News from Syria: Prison attack latest sign of ISIS resurgence

Picture Last week, mourners gathered at a shrine in the city of Najaf to pay their respects to an Iraqi soldier killed in an Islamic ...

PictureLast week, mourners gathered at a shrine in the city of Najaf to pay their respects to an Iraqi soldier killed in an Islamic State attack.
Credit…Ali Najafi/Agence France-Presse — Getty Images

BAGHDAD — A daring attack on a Syrian prison that houses thousands of Islamic State detainees. A series of strikes against military forces in neighboring Iraq. The broadcast of a video showing the beheading of an abducted Iraqi policeman.

Evidence of an Islamic State resurgence in Syria and Iraq is mounting daily, three years after militants lost their last territorial foothold in the so-called caliphate, which once spanned large parts of both countries. The fact that ISIS was able to mount multiple, coordinated and sophisticated attacks is proof that what were thought to be disparate sleeper cells are reemerging as a more serious threat.

“It is a wake-up call for regional players, for national players that ISIS is not over, the fight is not over,” said Kawa Hassan, Middle East and Africa director. North of the Stimson Center think tank. “It shows ISIS’s resilience to retaliate when and where it chooses.”

On Thursday, Islamic State fighters raided a prison in the northeastern Syrian town of Hasaka in a bid to free the 3,500 IS prisoners held there and took them hostage a group of boys detained for use as human shields. The assault embroiled the US military in what has become the largest confrontation between US forces and Islamic State in three years.

On Tuesday, Islamic State attackers still controlled part of Hasaka prison, even after the United States sent ground troops and air support to Kurdish-led forces trying to retake it.

In Iraq last week, around the same time the prison attack began, Islamic State fighters stormed an army outpost in Diyala province, killing 10 soldiers and an officer in the deadliest attack in several years against an Iraqi military base. Gunmen approached the base from three sides late at night while some soldiers slept.

The success of the attack has raised fears that some of the same conditions in Iraq that enabled the rise of the Islamic State in 2014 may once again make room for it to reconstitute itself.

In December, ISIS abducted four Iraqi hunters in a mountainous region of northeastern Iraq, including a police colonel. The militants beheaded the policeman and then released a horrific video of the abduction that was reminiscent of what was once common practice under Islamic State rule.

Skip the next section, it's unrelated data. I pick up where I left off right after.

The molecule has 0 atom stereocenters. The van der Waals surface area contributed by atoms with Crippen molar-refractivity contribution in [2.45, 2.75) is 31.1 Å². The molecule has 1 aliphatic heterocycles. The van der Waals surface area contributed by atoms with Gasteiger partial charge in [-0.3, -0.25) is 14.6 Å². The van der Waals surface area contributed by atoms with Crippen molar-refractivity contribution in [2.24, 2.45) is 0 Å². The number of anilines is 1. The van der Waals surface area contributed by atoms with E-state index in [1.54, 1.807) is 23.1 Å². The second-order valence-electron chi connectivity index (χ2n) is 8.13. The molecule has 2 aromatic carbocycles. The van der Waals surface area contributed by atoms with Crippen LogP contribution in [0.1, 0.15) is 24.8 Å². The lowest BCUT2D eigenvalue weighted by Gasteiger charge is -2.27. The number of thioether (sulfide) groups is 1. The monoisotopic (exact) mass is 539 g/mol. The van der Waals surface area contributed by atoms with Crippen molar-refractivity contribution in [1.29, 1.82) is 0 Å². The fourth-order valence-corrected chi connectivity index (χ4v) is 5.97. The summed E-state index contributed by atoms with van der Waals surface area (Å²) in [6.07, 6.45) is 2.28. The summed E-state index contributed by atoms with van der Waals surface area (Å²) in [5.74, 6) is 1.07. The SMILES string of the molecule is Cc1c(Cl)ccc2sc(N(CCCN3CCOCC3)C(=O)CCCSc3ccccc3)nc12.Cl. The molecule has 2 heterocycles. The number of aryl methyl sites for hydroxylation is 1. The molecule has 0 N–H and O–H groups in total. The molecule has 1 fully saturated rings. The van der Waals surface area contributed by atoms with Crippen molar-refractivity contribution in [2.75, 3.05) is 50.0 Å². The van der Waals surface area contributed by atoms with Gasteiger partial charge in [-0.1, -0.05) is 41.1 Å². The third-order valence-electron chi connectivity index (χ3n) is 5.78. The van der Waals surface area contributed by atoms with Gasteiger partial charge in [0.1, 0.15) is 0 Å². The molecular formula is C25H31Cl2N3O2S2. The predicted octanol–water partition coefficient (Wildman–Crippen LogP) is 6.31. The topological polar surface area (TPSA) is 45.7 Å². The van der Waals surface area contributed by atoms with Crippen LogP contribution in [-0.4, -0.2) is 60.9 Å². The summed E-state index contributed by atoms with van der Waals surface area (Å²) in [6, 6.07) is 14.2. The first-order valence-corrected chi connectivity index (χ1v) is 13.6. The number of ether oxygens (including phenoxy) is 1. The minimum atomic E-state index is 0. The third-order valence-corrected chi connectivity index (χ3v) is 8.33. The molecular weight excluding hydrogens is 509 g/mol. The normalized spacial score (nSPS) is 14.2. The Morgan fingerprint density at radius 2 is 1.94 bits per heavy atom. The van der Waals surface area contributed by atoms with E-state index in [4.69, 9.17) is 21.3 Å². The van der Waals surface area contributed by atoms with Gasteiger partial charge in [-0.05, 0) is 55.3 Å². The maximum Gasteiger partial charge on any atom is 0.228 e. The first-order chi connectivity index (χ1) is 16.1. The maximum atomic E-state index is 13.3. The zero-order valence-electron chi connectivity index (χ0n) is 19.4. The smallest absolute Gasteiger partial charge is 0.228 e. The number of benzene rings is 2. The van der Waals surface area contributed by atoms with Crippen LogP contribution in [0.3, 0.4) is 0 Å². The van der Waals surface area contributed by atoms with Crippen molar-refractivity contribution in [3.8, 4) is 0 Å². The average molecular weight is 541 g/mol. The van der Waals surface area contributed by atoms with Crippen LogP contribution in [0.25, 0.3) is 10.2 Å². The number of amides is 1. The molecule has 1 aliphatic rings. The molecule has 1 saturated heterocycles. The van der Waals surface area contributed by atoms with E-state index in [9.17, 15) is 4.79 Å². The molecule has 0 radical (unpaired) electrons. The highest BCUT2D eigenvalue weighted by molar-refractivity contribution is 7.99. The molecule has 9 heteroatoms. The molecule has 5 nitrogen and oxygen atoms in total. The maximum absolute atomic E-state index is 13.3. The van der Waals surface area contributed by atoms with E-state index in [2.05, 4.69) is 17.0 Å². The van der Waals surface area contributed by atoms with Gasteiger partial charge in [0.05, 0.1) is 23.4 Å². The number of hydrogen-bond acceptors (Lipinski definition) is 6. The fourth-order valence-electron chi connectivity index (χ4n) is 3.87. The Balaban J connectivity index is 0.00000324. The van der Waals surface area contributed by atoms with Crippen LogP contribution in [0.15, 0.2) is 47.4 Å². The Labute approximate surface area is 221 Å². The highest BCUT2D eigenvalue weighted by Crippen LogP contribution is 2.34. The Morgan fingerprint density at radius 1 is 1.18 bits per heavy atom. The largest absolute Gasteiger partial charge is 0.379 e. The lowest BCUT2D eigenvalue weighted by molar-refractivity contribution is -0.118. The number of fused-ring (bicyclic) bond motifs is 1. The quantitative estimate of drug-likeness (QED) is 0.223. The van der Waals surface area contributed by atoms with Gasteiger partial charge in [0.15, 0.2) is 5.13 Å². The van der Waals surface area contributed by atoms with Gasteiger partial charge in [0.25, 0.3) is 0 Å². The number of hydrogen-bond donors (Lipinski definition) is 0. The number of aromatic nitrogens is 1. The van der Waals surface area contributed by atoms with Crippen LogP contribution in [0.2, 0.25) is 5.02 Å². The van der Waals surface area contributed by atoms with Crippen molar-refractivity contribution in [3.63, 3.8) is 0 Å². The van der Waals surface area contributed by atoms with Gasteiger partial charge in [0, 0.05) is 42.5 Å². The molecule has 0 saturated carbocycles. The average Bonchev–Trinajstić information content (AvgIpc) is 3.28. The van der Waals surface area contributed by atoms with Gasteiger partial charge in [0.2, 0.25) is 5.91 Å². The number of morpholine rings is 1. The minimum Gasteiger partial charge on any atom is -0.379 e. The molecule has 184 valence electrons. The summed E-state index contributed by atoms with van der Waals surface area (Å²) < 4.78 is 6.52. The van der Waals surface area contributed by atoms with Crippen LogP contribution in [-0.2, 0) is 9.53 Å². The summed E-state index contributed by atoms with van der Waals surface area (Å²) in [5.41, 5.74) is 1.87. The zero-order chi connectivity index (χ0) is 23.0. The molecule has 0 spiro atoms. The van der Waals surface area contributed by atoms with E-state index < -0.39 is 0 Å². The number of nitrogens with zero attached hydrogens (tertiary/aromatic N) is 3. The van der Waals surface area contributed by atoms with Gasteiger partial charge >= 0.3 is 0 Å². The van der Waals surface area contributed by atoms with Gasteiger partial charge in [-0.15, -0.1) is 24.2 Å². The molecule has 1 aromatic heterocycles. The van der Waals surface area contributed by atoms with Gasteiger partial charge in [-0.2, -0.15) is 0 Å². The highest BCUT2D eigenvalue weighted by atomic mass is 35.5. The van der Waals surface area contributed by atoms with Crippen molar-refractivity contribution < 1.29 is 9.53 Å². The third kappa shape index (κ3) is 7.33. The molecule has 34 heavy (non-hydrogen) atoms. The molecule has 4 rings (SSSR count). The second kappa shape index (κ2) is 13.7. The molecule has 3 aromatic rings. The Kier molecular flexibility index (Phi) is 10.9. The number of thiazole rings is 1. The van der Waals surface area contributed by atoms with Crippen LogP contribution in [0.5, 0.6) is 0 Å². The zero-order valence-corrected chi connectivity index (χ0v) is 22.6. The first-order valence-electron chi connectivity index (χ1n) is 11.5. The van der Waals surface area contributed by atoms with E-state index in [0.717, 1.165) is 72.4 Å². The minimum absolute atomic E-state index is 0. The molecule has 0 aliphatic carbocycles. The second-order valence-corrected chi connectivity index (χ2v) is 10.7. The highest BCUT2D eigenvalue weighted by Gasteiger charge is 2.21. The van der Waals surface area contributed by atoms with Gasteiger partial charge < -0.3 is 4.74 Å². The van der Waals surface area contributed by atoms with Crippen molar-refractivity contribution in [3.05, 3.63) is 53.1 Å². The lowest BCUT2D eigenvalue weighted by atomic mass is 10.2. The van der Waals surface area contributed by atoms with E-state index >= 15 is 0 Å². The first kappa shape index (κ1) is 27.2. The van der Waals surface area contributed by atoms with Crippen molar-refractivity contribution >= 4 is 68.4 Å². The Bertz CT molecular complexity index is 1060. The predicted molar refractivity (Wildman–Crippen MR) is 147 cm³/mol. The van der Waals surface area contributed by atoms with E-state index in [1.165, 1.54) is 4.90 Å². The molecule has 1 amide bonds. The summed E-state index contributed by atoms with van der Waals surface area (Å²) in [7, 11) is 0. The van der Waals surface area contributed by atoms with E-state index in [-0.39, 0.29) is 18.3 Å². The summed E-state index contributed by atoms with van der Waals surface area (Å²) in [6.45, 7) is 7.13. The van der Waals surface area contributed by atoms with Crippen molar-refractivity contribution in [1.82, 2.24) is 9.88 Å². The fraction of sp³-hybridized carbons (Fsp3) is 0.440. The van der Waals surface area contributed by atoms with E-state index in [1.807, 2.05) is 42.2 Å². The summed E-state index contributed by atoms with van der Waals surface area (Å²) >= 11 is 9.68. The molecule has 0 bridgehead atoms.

The attacks in Iraq, carried out by ISIS sleeper cells in remote mountainous and desert areas, have exposed a lack of coordination between Iraqi government forces and the peshmerga, the Kurdish forces that answer to the region’s government of Iraqi Kurdistan. Many attacks take place in disputed territory claimed by both the Iraqi Kurdish government and the central government.

Ardian Shajkovci, director of the American Counterterrorism Targeting & Resilience Institute, said many of the Islamic State fighters arrested in attacks since the group lost the last of its territory three years ago were younger and came from families with older members who had ties to ISIS.

“If so, this is a new generation of ISIS recruits, which is changing the calculus and the threat landscape in many ways,” he said.

Iraq has struggled to manage tens of thousands of Iraqi citizens who are relatives of ISIS fighters and who have been collectively punished and placed in detention camps, which are now seen as breeding grounds for radicalization.

Corrupt Iraqi security forces have left some bases in the country without supplies and allowed soldiers and officers to neglect their duties, contributing to the collapse of entire army divisions which withdrew in 2014 rather than confront IS.

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Newsrust - US Top News: News from Syria: Prison attack latest sign of ISIS resurgence
News from Syria: Prison attack latest sign of ISIS resurgence
Newsrust - US Top News
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